On July 7, Spokesman for the Secretary-General of the U.N. Stepháne Dujarric stated that on July 6, the U.S. had formally notified U.N. Secretary-General António Guterres that it would withdraw from the World Health Organization next July. According to the terms set when the U.S. joined the WHO, in order to formally withdraw from the organization, the U.S. is required to submit an application one year in advance, as well as fulfill all related financial duties in full.
To shed the blame for its own ineffective response on the pandemic, the Trump administration has passed the buck onto the WHO many times since the pandemic began. From its initial threats to stop paying membership dues and the announcement of suspended funding, to its threats to permanently halt funding and withdraw from the organization, and later its announcement that it would end its relationship with the WHO, it’s fair to say that the U.S. government has been advancing step by step toward today’s formal notification of withdrawal. Arrogant until the end, it has not only disregarded the WHO’s efforts to combat the coronavirus pandemic, but also ignored the big picture in the global fight against the pandemic, pursuing instead a policy of unilateralism and continuously pushing “America First” to its extreme.
In reality, the Trump administration’s criticisms of the WHO are simply groundless and disregard the facts. For several months, the WHO has promptly provided accurate information on the pandemic, supported countries as they built up preventative and response capabilities, supplied tests, convened a World Health Assembly, promoted global cooperation for research and development of a vaccine, etc., making major contributions to lead and promote international cooperation against the pandemic and earning resounding praise from the international community. Various major countries, academic journals and public health specialists have all spoken out in support of the WHO, stressing that it “is the only body capable of leading and coordinating the global response to COVID-19.” In contrast, the United States’ failed battle against the pandemic is solely due to its own “chaotic and incoherent” response: Politics is placed above science, the federal government and states are pushing their responsibilities onto one another, and amid the confusion and disputes, a tug-of-war has developed between pandemic control measures and reopening the economy. Preemptive reopening has caused the outbreak to bounce back substantially in the U.S., with new infections consecutively surpassing 50,000 cases per day, and the total number of confirmed infections approaching 3 million. Infectious disease expert Anthony Fauci states that the U.S. is still “knee-deep” in the first wave of the pandemic.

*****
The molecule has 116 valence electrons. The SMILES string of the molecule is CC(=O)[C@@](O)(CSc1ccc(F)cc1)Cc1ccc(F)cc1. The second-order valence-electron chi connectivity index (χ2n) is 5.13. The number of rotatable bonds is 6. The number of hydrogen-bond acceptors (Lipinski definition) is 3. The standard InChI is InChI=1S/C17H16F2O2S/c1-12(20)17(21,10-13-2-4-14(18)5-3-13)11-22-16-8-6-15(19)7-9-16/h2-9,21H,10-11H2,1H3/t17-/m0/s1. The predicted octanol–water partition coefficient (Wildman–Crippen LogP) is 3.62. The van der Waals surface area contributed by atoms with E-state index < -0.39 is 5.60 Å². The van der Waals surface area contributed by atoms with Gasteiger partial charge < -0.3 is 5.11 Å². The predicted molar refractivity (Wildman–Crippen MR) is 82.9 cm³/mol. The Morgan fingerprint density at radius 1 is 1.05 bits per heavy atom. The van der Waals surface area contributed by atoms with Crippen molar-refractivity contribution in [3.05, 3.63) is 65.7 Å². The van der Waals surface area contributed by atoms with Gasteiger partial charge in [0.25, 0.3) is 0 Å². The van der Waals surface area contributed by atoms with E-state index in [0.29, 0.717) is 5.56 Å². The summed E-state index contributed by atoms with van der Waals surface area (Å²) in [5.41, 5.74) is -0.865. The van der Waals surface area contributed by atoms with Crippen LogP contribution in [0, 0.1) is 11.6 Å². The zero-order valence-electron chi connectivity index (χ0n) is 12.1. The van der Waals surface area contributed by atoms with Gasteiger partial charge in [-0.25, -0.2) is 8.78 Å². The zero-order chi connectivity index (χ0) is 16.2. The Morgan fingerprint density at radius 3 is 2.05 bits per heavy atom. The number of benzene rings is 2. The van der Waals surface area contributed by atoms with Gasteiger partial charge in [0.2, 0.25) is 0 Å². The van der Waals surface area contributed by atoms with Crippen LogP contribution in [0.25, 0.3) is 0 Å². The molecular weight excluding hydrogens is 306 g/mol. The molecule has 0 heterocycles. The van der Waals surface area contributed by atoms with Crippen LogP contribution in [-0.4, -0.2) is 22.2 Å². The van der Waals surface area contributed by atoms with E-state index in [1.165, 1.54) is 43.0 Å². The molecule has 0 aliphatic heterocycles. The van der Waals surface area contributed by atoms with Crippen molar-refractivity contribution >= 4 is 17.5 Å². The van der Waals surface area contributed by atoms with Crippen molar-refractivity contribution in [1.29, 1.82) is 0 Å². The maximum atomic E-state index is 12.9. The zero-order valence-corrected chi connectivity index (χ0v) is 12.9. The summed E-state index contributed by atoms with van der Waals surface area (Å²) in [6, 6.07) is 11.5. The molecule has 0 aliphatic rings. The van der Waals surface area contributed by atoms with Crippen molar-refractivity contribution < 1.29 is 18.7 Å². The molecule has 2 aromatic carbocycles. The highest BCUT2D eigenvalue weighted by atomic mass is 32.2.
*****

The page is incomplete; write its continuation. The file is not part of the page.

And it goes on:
Without a doubt, the United States’ withdrawal from the WHO hurts others, but it doesn’t benefit the U.S. either. Globally, the virus will not be stopped by national borders and it doesn’t care about ideology; if just one country has not brought it under control, the virus will continue to spread across the globe. Especially now, while the virus is still spreading rapidly and has yet to reach its peak, it is time for countries to come together and cooperate, and for the WHO to receive stronger support. The United States’ decision to withdraw from the organization has created a gap in our joint defense against the virus. At the same time, this move is absolutely no help in alleviating its own outbreak. The president of the Infectious Diseases Society of America hit the nail on the head when he stated that the withdrawal “leaves the United States out of global decision-making to combat the virus and global efforts to develop and access vaccines and therapeutics, leaving us more vulnerable to COVID-19.” The facts will bear out that the American people will be the ones to pay the price for the United States’ withdrawal from the WHO.
In recent years, the U.S. government has withdrawn from international organizations and scrapped treaties again and again, as it moves from “America First” toward American domination. In the midst of this pandemic, its actions have put its imperious style on full display, like when it bought up nearly the entire stock of remdesivir, when it attempted to buy out the rights to a COVID-19 vaccine currently in development by a German company and convince the company to relocate to the U.S., or when it prevented 3M from exporting American-made N95 masks to Canada and Latin America, among other things. These kinds of behaviors have more clearly shown people around the globe just how willful, selfish and wildly arrogant American politicians are. The U.S. government has taken the path of unilateralism, placing it in opposition to the common interests of the international community and humankind; for this reason, it is unpopular.
The author, Lan Linzong, is with the Central Commission for Discipline Inspection website.
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